49:32in the good of the felde & of the caue therin, which was bought of the Hethites.
49:33And whan Iacob had ended this commaundement vnto his children, he pluckte his fete together vpon the bed, and died, and was gathered vnto his people.
Coverdale Bible 1535

Coverdale Bible 1535

The Coverdale Bible, compiled by Myles Coverdale and published in 1535, was the first complete English translation of the Bible to contain both the Old and New Testament and translated from the original Hebrew and Greek. The later editions (folio and quarto) published in 1539 were the first complete Bibles printed in England. The 1539 folio edition carried the royal license and was, therefore, the first officially approved Bible translation in English.

Tyndale never had the satisfaction of completing his English Bible; but during his imprisonment, he may have learned that a complete translation, based largely upon his own, had actually been produced. The credit for this achievement, the first complete printed English Bible, is due to Miles Coverdale (1488-1569), afterward bishop of Exeter (1551-1553).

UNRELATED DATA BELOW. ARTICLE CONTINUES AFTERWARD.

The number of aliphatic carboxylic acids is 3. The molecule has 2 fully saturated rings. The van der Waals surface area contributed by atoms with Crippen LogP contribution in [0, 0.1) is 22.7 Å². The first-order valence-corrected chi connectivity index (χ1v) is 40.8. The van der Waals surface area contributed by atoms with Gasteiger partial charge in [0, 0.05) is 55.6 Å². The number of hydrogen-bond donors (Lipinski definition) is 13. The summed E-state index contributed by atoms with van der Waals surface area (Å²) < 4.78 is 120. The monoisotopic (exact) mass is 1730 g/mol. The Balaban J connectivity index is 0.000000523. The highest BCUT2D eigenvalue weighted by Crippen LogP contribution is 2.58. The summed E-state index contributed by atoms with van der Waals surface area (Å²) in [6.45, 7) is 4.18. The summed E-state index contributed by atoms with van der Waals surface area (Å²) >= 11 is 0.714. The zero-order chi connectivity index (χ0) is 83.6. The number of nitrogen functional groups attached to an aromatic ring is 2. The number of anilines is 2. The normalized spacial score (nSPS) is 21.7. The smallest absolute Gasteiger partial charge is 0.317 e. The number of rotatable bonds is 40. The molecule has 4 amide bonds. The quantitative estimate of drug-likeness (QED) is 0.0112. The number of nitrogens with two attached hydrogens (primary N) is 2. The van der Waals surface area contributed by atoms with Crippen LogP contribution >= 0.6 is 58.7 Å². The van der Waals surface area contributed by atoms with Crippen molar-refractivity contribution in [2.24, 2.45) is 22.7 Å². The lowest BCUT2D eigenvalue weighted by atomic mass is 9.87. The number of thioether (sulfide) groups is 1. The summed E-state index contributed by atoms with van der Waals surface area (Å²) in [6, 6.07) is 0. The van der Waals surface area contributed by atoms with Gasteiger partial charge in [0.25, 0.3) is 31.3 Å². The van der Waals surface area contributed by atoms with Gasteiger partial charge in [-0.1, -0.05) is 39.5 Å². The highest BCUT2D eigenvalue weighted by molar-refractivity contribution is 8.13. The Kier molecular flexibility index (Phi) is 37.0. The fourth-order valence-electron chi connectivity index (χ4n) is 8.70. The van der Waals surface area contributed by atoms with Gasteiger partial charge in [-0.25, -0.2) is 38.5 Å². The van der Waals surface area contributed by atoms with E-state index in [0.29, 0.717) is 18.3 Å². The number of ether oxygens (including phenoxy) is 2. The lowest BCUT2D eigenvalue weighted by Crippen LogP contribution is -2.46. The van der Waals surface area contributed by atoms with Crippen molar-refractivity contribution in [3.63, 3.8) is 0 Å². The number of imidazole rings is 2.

The details of its production are obscure. Coverdale met Tyndale in Hamburg, Germany in 1529, and is said to have assisted him in the translation of the Pentateuch. His own work was done under the patronage of Oliver Cromwell, who was anxious for the publication of an English Bible; and it was no doubt forwarded by the action of Convocation, which, under Archbishop Cranmer's leading, had petitioned in 1534 for the undertaking of such a work.

Coverdale's Bible was probably printed by Froschover in Zurich, Switzerland and was published at the end of 1535, with a dedication to Henry VIII. By this time, the conditions were more favorable to a Protestant Bible than they had been in 1525. Henry had finally broken with the Pope and had committed himself to the principle of an English Bible. Coverdale's work was accordingly tolerated by authority, and when the second edition of it appeared in 1537 (printed by an English printer, Nycolson of Southwark), it bore on its title-page the words, "Set forth with the King's most gracious license." In licensing Coverdale's translation, King Henry probably did not know how far he was sanctioning the work of Tyndale, which he had previously condemned.